“In my doctoral research I set out to examine how policies of deportation translated into everyday life. Identifying and accessing research participants was a major challenge. Approaching possible research participants was no easier. I was asking people who had been thoroughly interrogated before to once again answer questions related to their criminal conviction, immigration status and family relations. My self and my presentation had great impact on how possible informants engaged with me and chose or not to participate. From my research participants, mostly male foreign-offenders, I learned later on that there were particular aspects of myself that proved significant in establishing rapport. Most importantly, I was a foreigner.  In narratives dominated by a British “they” wanting them removed from their residence of choice (if not home) and separated from their families, not being one of “them” myself seemed to make participants all the more comfortable in voicing their anger and frustration. It also provided common ground that was often tapped into with regards to being a foreigner in London – a shared understanding that brought us closer, no matter how different our experiences may have been.

Being a female, and a pregnant one at that, was also important. Male participants were particularly comfortable in talking about their deportation and, most importantly, their family relations. As the pregnancy became unmistakably visible, two important things happened. New research participants were easier to recruit – it was as if no one was capable to say no to a pregnant woman. In a setting where participants were hard to identify and access, this felt like bliss, but it raised the question: were people now agreeing to participate in my work because they felt awkward in refusing the request of pregnant woman, or was it just that the sight of my pregnancy made me look trustworthy? Either case had implications for free will and informed consent. For my current research participants, realising that I was pregnant, reinforced our connection. I was no longer a strange girl asking them silly questions – I became a mother-to-be whom they now escorted to the tube and bus stops, made sure was comfortable and safe and gave advice on child rearing and morning sickness. It also became impossible to interview people without being fed. I became someone they had to attend to and look after. Being visibly pregnant made our connection more intimate, both physically (as they touched my belly and greeted the baby, for instance) and with regards to what participants were now willing to share with me. To be clear this is not saying that only a foreign pregnant woman would have been able to carry out this research. Rather what I am trying to show is that my own self, body and history played an important role into whether research participants engaged with me or not, how they engaged with me and in the kinds of experiences they chose to share. It affected the kinds of data that I was able to gather, and how my research field was accessed and delineated.”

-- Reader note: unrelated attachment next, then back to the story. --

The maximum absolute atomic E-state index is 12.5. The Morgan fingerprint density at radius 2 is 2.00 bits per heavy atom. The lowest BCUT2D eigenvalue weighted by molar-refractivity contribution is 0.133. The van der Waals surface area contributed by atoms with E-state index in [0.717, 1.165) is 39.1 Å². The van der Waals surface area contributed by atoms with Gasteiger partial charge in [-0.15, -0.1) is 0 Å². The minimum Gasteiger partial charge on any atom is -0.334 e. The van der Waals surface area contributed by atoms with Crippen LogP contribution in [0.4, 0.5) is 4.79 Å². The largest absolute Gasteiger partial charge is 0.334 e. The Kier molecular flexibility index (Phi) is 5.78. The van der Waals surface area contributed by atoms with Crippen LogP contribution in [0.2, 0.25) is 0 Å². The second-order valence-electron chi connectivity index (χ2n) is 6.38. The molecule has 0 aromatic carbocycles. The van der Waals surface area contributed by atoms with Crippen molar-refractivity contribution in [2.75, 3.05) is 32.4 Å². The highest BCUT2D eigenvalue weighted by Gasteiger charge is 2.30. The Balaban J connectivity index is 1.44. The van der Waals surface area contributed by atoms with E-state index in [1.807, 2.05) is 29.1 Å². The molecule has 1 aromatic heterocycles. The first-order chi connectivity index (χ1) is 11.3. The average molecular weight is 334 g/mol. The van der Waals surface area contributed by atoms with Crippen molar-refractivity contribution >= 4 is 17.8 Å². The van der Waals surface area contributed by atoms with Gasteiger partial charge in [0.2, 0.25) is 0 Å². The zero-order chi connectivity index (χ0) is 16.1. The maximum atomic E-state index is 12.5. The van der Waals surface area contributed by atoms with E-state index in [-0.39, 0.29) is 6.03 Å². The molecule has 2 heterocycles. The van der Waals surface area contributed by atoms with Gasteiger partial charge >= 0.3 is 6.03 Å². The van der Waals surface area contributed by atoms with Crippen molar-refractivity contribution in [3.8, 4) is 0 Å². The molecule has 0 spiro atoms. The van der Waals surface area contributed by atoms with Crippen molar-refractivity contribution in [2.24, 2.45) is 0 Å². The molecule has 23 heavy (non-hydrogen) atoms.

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How to cite this blog post (Harvard style): Border Criminologies (2013) Ethnography as Embodied Research. Available at: http://bordercriminologies.law.ox.ac.uk/ethnography-as-embodied-research (accessed [date]).